Tithe System, Petitions for Revision of: (Cadoxton juxta Neath:)

Upon reading the Petition of the Owners and Occupiers of Farms and Lands within the Parish of Cadoxton juxta Neath, in the County of Glamorgan, whose Names are thereunto subscribed; praying their Lordships, "That the present System of Laws respecting Tithes may be taken into Consideration for the Purpose of enacting some reasonable Period beyond which the Validity of Moduses or customary Payments in lieu of Tithes shall not be questioned, and thereby the Petitioners, and others similarly situated, may be protected in the Possession of their Property, and relieved from a Series of oppressive Litigation and Expence:"

It is Ordered, That the said Petition do lie on the Table.

Barnsley:

Upon reading the Petition of the Farmers in the Neighbourhood of Barnsley whose Names are thereunto subscribed; praying their Lordships, "That a Bill concerning Tithes be submitted to the Consideration of this House to the following Purport; vizt. That instead of the Occupier of Land being obliged to prove his Exemption from Tithes, the Tithe Owner claiming Tithes shall prove his Right to them by shewing Payment within the last Thirty Years from the 1st of January 1831: That all Moduses and customary Payments paid, either by the Acre or in One Sum, for Lands, (which Payments have been made without Increase for Thirty Years past,) shall form a valid Right to Exemption, without the Occupier being bound to shew the Origin of such Moduses or customary Payments: That all Tithes shall be abolished by an equitable Commutation for a Corn Rent, the Money Payment for which shall vary with the Average Price of Corn every Fourteen Years, in the Manner usually adopted in Inclosure Acts: That several Arbitrators competent to value Tithes shall be appointed by the Quarter Sessions, from whom the Tithe Owner and the Land Owner shall be obliged to select each of them One, and another of these Arbitrators shall be appointed by the Quarter Sessions as Umpire, if the Two appointed by the Parties in any Case do not agree: That in valuing Land for Exemption from Tithes, the Arbitrators shall be limited to the Value in their Judgment; 1st, of One Tenth of the Produce of the Land in its State unimproved by draining done within Seven Years previous to the 1st of January 1831; and 2d, of One Tenth of the natural Produce of it, arising without the Aid of Bone, Manure, Rape-dust, and other Manure not made from the Crops of the Land itself:"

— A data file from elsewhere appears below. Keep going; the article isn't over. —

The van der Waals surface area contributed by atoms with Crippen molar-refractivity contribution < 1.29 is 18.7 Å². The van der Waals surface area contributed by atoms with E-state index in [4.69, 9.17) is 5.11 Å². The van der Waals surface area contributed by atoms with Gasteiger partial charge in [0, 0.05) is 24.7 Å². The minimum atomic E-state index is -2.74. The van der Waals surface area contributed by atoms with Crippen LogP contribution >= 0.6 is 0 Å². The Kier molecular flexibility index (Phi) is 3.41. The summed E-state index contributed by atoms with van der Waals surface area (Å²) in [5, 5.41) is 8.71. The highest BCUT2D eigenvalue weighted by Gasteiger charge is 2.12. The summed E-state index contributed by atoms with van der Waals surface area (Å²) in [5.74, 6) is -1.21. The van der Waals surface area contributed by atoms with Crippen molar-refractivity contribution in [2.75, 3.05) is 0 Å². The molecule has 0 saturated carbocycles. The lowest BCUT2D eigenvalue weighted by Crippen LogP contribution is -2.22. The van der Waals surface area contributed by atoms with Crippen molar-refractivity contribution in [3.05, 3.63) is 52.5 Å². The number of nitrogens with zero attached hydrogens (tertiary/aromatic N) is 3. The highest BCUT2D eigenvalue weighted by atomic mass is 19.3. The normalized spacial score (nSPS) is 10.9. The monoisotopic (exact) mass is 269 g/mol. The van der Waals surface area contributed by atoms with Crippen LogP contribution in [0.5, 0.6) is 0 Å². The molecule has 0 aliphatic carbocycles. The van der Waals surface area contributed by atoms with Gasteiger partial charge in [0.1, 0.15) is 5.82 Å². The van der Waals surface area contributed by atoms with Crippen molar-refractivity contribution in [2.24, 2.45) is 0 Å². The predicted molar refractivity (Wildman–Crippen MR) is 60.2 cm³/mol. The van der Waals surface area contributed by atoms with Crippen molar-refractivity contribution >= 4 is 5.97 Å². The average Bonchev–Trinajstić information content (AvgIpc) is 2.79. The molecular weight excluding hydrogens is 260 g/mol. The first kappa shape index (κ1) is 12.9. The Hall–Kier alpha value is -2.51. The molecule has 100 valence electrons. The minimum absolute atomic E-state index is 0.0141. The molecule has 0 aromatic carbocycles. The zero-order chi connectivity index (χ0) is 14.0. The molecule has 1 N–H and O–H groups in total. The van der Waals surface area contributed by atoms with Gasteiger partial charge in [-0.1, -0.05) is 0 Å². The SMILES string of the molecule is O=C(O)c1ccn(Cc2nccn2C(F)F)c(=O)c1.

It is Ordered, That the said Petition do lie on the Table.

Monkleigh.

Upon reading the Petition of the Yeomanry and Occupiers of Farms and Lands in the Parish of Monkleigh, in the County of Devon, whose Names are thereunto subscribed; praying their Lordships "to take into Consideration the obnoxious and oppressive Operation of the Tithe Laws; and since the Legislature, as well as His Majesty's present liberal Government, are directing their Attention to the Reform of Abuses and the Alleviation of the Burthens which press heavily on the People, that their Lordships will adopt an equitable System for the general Commutation of Tithes, to be fixed by the Rent or Annual Value of Lands, in accordance with the unanimous Wishes and Prayers of His Majesty's faithful Subjects:"

It is Ordered, That the said Petition do lie on the Table.

Bathgate Road Bill.

The Earl of Shaftesbury reported from the Lords Committees, to whom the Bill, intituled, "An Act for more effectually making and repairing the Road from the new Bridge over the Water of Almond, on the Confines of the Counties of Edinburgh and Linlithgow, to Bailliestown, in the County of Lanark, and certain Branch Roads connected therewith," was committed; "That they had considered the said Bill, and examined the Allegations thereof, which were found to be true; and that the Committee had gone through the Bill, and directed him to report the same to the House, without any Amendment."

Redhouse & Weeland Road Bill.

The Earl of Shaftesbury made the like Report from the Lords Committees, to whom the Bill, intituled, "An Act for improving the Road from the Redhouse, near Doncaster, to the South Side of Wakefield Bridge, and from Wakefield to Pontefract, and from thence to Weeland, and from Pontefract to Wentbridge, all in the West Riding of the County of York," was committed.

Bromley Road Bill.